Frequent fires (natural and inevitable in a region with hot, dry summers) tend to keep that from happening.

    Controlled burns are an attempt to simulate what nature was prevented from doing herself.

    • gbaikie says:

      It should noted that tropical forests don’t require or naturally burn, and they are the forests which can millions of year old.
      They also don’t have build up of dead wood- it’s basically eaten.
      Forest in temperate or sub polar zones are not millions of years old- and trees don’t grow well on glaciers.

      But drier regions in tropics burn- so trees and grassland regions.
      And generally temperate Zone are drier, and one could have massive forest fires.

      Basically trees win vs grass unless you add in the effect of fires- and the vast grasslands of North America, indicates that forest fires allowed these grassland to exist.

  46. ren says:

    Sorry.
    In the Eastern Pacific a new hurricane is forming, which will come closer to Hawaii in a few days.

  47. Snape says:

    Gbaikie, interesting observations. Thanks.

    Regarding grasslands vs. forest, I once tried backpacking through an area recovering from a large fire. Nothing but dense shrubbery. In fact, miles and miles of a single variety: Snowbrush Ceanothus,

    https://i2.wp.com/karl-helser.com/wp-content/uploads/2018/07/DSC02631.jpg

    I would have much preferred open grasslands!

  48. Ric says:

    Is Tamino somehow related to DA? It definitely looks like this is the case.

    • Bindidon says:

      Tamino is Grant Foster’s nickname.

      Foster gets repeatedly discredited and denigrated by people who do not have even 1 % of his intelligence and experience.

      He has, that is true, an increasing tendence to see things very dramatic.

      • Norman says:

        Bindidon,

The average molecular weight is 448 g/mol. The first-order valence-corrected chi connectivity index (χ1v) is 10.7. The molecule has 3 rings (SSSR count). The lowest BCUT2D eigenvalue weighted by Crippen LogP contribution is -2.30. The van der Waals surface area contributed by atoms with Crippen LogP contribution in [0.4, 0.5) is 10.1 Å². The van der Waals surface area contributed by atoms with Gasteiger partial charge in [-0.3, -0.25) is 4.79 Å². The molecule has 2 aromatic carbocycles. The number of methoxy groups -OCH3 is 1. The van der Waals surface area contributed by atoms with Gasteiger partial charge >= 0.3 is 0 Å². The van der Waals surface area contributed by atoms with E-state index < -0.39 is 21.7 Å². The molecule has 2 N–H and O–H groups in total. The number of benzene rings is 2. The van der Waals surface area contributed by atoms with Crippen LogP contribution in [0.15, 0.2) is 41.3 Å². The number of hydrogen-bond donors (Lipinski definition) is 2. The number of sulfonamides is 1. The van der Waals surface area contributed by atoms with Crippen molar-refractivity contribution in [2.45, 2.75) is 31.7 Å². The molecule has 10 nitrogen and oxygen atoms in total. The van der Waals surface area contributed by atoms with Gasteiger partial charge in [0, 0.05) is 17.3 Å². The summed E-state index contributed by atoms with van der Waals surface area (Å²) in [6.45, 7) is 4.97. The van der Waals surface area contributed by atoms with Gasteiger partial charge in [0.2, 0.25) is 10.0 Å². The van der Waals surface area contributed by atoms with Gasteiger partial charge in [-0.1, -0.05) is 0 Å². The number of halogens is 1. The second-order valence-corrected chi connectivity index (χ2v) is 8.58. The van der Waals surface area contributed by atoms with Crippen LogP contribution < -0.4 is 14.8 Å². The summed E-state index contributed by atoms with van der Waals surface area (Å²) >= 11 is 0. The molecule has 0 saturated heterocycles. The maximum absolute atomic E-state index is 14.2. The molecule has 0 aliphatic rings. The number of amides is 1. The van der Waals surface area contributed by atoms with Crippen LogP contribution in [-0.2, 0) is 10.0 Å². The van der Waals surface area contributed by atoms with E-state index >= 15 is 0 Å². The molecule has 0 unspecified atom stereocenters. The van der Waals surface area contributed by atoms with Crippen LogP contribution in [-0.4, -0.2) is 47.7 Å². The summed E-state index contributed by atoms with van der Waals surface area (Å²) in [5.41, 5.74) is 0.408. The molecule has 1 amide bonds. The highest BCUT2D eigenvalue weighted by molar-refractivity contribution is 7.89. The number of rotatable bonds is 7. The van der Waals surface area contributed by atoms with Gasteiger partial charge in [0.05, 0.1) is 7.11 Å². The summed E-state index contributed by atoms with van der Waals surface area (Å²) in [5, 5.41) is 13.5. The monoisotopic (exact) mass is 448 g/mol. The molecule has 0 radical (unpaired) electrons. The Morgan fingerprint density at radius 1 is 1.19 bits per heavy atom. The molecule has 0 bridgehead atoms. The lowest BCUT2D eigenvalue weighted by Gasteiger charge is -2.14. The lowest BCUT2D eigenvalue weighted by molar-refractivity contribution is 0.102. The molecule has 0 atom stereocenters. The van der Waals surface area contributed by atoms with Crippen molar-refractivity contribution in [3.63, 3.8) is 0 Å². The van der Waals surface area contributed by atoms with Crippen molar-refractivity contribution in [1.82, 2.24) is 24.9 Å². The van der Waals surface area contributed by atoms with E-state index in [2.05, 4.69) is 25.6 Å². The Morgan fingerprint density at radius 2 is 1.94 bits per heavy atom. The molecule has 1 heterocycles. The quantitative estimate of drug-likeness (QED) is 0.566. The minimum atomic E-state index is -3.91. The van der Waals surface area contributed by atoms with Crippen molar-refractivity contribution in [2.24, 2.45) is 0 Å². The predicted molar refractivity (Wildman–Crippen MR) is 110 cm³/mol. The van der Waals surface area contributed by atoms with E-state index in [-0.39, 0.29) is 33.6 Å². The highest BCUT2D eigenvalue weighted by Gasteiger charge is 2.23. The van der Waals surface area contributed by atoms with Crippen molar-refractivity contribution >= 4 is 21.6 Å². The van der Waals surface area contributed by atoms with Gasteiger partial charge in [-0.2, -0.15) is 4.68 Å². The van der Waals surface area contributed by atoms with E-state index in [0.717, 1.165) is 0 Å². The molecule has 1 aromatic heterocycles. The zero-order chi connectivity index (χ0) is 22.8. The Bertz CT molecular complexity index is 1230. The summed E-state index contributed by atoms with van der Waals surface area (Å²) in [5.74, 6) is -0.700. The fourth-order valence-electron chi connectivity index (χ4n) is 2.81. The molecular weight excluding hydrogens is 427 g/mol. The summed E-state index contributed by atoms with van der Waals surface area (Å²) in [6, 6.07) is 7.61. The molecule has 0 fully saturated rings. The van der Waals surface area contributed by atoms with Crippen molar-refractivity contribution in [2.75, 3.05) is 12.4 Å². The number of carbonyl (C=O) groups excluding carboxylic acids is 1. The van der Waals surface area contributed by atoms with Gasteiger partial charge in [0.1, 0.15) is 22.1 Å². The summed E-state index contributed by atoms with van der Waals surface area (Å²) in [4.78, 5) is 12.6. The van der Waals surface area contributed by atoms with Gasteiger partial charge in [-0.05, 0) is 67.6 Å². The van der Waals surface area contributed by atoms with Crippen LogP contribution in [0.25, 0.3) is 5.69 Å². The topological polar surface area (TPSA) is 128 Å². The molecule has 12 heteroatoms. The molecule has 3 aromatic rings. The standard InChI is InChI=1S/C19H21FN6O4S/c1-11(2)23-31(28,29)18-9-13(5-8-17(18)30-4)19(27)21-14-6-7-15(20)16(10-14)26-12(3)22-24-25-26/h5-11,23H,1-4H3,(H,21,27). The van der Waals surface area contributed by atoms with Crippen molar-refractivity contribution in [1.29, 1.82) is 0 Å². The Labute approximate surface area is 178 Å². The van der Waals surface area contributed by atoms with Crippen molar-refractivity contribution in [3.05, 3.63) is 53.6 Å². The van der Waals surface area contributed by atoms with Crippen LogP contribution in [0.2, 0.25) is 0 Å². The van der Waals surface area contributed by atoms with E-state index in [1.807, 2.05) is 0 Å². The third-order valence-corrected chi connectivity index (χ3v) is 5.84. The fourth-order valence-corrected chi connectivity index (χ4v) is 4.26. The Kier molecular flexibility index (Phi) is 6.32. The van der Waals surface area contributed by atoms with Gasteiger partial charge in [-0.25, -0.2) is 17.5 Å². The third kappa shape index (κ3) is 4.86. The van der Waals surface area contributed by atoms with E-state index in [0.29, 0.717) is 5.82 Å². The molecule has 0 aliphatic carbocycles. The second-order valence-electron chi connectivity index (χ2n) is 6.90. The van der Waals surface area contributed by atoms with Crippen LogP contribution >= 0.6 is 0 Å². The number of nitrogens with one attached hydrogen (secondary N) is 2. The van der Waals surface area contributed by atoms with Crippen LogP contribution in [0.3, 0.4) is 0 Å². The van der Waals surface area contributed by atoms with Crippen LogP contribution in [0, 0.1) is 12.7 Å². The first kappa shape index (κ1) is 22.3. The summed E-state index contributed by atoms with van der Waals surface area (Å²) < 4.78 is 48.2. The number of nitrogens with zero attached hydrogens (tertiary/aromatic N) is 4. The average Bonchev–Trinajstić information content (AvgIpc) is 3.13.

My experience with Tamino is that he has nothing of an “Open Mind” he reminds me of Joseph Postma in character.

        He may be an expert at statistics, that does not mean he has this brilliant intelligence in other areas or experience.

        I was not impressed at all with him or his blog.

        Roy Spencer’s blog is far more open minded than Tamino’s.

        Just another echo chamber like Skeptical Science.

        • Svante says:

          I like Skeptical Science because it has links to science.
          You can never stop at a blog of course, you must always check the sources.

        • Svante says:

          Norman,
          Was it the discussion forum you didn’t like, or his articles?

          Tamino says:

          “There really is such a thing as expertise, and for most questions about atmospheric physics and meteorology I don’t have that expertise. I’m pretty well educated in physics, but not in the specifics applicable to climate science. I will sometimes speculate, and I consider my speculations educated but I suspect that I don’t often enough clarify when my speculations aren’t genuine expertise. My expertise is statistics, which is why I’m often able to see through some of the bullshit arguments from deniers (and why my peer-reviewed publications in climate science are limited to the analysis of data rather than physical theory).

      • Svante says:

        I have no background information about Tamino, but I’m impressed by his analysis.

        He is going the James Hansen way because reason does not seem to work.

      • Gordon Robertson says:

        binny…”Tamino is Grant Fosters nickname.

        Foster gets repeatedly discredited and denigrated by people who do not have even 1 % of his intelligence and experience”.

        *********

        When one idiot appraises the intelligence of another idiot, what is actually being appraised?

        Tamino, aka Grant Foster, is a musician who seems to have a background in astronomy. He appeared on an old blog he used to frequent to promote his band.

        https://motls.blogspot.com/2008/09/who-is-tamino-grant-foster-identity.html

        On his blog, Tamino blatantly praises Al Gore and James Hansen, and every other alarmist. Same as David Appell. He screams at skeptics or anyone presenting a valid scientific argument.

        Only an idiot would do that. He appears to be a lot like David Appell, an alarmist short on scientific fact and long on rhetoric, red-herring arguments, and general pseudo-science.